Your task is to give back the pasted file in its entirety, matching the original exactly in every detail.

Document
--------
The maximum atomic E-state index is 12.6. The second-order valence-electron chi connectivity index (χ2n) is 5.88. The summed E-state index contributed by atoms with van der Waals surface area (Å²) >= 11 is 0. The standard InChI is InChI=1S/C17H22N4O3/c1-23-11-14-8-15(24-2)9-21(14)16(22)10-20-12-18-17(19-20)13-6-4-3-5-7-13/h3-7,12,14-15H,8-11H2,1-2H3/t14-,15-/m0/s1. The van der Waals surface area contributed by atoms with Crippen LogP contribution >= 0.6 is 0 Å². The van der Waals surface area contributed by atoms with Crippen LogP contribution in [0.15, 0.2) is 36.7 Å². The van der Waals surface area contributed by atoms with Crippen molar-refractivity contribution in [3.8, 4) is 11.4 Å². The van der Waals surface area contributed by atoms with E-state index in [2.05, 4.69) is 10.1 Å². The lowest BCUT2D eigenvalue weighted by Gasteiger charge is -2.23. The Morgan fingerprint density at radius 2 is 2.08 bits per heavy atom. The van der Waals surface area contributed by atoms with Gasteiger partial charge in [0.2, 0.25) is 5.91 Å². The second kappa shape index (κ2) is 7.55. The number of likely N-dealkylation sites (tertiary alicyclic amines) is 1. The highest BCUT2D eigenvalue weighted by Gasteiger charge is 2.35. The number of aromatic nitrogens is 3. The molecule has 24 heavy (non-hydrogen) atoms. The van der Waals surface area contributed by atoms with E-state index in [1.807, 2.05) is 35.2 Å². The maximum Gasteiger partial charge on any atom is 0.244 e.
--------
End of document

The maximum atomic E-state index is 12.6. The second-order valence-electron chi connectivity index (χ2n) is 5.88. The summed E-state index contributed by atoms with van der Waals surface area (Å²) >= 11 is 0. The standard InChI is InChI=1S/C17H22N4O3/c1-23-11-14-8-15(24-2)9-21(14)16(22)10-20-12-18-17(19-20)13-6-4-3-5-7-13/h3-7,12,14-15H,8-11H2,1-2H3/t14-,15-/m0/s1. The van der Waals surface area contributed by atoms with Crippen LogP contribution >= 0.6 is 0 Å². The van der Waals surface area contributed by atoms with Crippen LogP contribution in [0.15, 0.2) is 36.7 Å². The van der Waals surface area contributed by atoms with Crippen molar-refractivity contribution in [3.8, 4) is 11.4 Å². The van der Waals surface area contributed by atoms with E-state index in [2.05, 4.69) is 10.1 Å². The lowest BCUT2D eigenvalue weighted by Gasteiger charge is -2.23. The Morgan fingerprint density at radius 2 is 2.08 bits per heavy atom. The van der Waals surface area contributed by atoms with Gasteiger partial charge in [0.2, 0.25) is 5.91 Å². The second kappa shape index (κ2) is 7.55. The number of likely N-dealkylation sites (tertiary alicyclic amines) is 1. The highest BCUT2D eigenvalue weighted by Gasteiger charge is 2.35. The number of aromatic nitrogens is 3. The molecule has 24 heavy (non-hydrogen) atoms. The van der Waals surface area contributed by atoms with E-state index in [1.807, 2.05) is 35.2 Å². The maximum Gasteiger partial charge on any atom is 0.244 e.